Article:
(NOTE: This story was written in 1996 to report on research that appeared in a journal article at that time. Please understand that while it reports some promising findings, it does not report a cure to cancer. We have not done additional research on this since 1996. Also, please note that we are not interested in purchasing snake venom.)
Writer: Kathleen Davis Phillips, (979) 845-2872, firstname.lastname@example.org
Contact: Dr. Edgar Meyer, (979) 845-1744, email@example.com
COLLEGE STATION — The striking molecular resemblance of enzymes from rattlesnake venom and human cancer cells may help nature bite back at the deadly disease with potent new drugs.
Batimastat, an experimental drug manufactured in Britain, was found to stop the invading cells like “putting a stick in the mouth of an alligator,” according to Dr. Edgar Meyer, a biochemist for the Texas Agricultural Experiment Station. The findings by Meyer’s research team are reported in the April Proceedings of the National Academy of Sciences. The work was a collaboration between Texas A&M; University and Dr. Lance Liotta at the National Cancer Institute’s Pathology Laboratory in Bethesda, Md.
Meyer’s previous observation that the molecular structure of rattlesnake venom enzymes is almost identical to those of human cancer cells has aided research into finding ways to block the spread of cancer by letting the researchers design new inhibitors.
“When venom is injected into a human who is bitten by a snake, the fluid penetrates the surrounding tissue to enter into the blood stream,” Meyer explained. “In the same way, a metastatic tumor cell penetrates surrounding membranes to enter the circulatory system.”
He said the enzymes that make up the venom differ, but the molecules — with some 2,000 atoms — have fundamentally the same structures as a cancer cell. His 3-D models constructed with a special computer program show the structure as a mouth-like opening with an atom of zinc and a molecule of water in the middle. It is that zinc compound in both the cancer cell and snake venom that begins chewing through healthy tissue.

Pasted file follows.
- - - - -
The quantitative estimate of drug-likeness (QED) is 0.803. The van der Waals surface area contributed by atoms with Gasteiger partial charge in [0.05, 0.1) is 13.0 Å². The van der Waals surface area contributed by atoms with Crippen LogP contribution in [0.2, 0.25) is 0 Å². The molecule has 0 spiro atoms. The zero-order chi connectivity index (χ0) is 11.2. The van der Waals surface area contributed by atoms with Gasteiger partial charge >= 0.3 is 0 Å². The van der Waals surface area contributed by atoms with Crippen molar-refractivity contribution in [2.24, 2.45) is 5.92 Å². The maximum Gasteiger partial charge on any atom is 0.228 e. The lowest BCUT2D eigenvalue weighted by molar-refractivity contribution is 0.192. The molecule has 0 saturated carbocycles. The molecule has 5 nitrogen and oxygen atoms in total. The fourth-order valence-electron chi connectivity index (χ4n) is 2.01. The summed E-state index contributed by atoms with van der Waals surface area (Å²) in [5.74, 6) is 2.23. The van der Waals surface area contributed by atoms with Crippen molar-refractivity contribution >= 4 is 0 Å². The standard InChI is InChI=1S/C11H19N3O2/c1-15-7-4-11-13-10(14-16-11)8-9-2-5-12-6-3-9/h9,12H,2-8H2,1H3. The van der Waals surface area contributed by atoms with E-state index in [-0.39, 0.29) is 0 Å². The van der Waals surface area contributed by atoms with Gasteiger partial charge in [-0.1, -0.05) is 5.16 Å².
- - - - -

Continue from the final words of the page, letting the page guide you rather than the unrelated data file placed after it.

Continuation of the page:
The scientific challenge has been to find a way to block the opening, thus preventing the process from beginning. “If you want to control the degenerative process, you have to go after the zinc,” he said. “It is the mechanism of action.
“It’s like a powerful chain cutter that makes first one snip in a chain-link fence. That weakens the whole fence and the hole can become bigger and bigger until the fence completely breaks down,” Meyer added.
The biochemist noted that cancer as a disease is extremely complex, “but there are steps which define what happens and when. Then you look for inhibitors that are good at stopping that process.”
Understanding this process was possible after Dachuan Zhang, one of Meyer’s graduate students, found a way to grow crystals of the venom enzyme. That gave the team a jigsaw puzzle of atoms that were then pieced together in a 3-D molecular structure on the computer.
Wearing 3-D glasses in Meyer’s lab on the Texas A&M; University campus, the team can visualize “a unique cavity into which the inhibitor has to fit like a ‘lock and key.'”
The research showed that Batimastat binds to the structure deeply in the pocket, thus preventing the venom or tumor cells to begin their destructive work.
Meyer said that though human cancer enzymes are available, the snake venom enzyme was useful in this trial because it is a very stable molecule, readily available and capable of being cloned easily.
A difference with the new experimental drug, he said, is that current methods of chemotherapy “poison” the body, going first for the faster growing cancer cells but causing side effects on the otherwise healthy systems in the body as well. Batimastat is an example of a new generation of drugs developed to go straight to the problem and shut down those harmful enzymes without greatly affecting the others.
In experiments with human, the drug has been injected in solid form which slowly goes into solution (liquifies), he said.
“That’s another challenge (with administering the drug orally). It has to sneak past the digestive and circulatory systems to get to the target,” Meyer added.
He said this new finding is promising, but many questions still are unanswered such as what makes the process of “chomping at healthy cells” begin and, once that process begins, how to make it stop.
The team has a to design such drugs proposal pending with the U.S. National Cancer Institute Cooperative Drug Discovery Group, he said.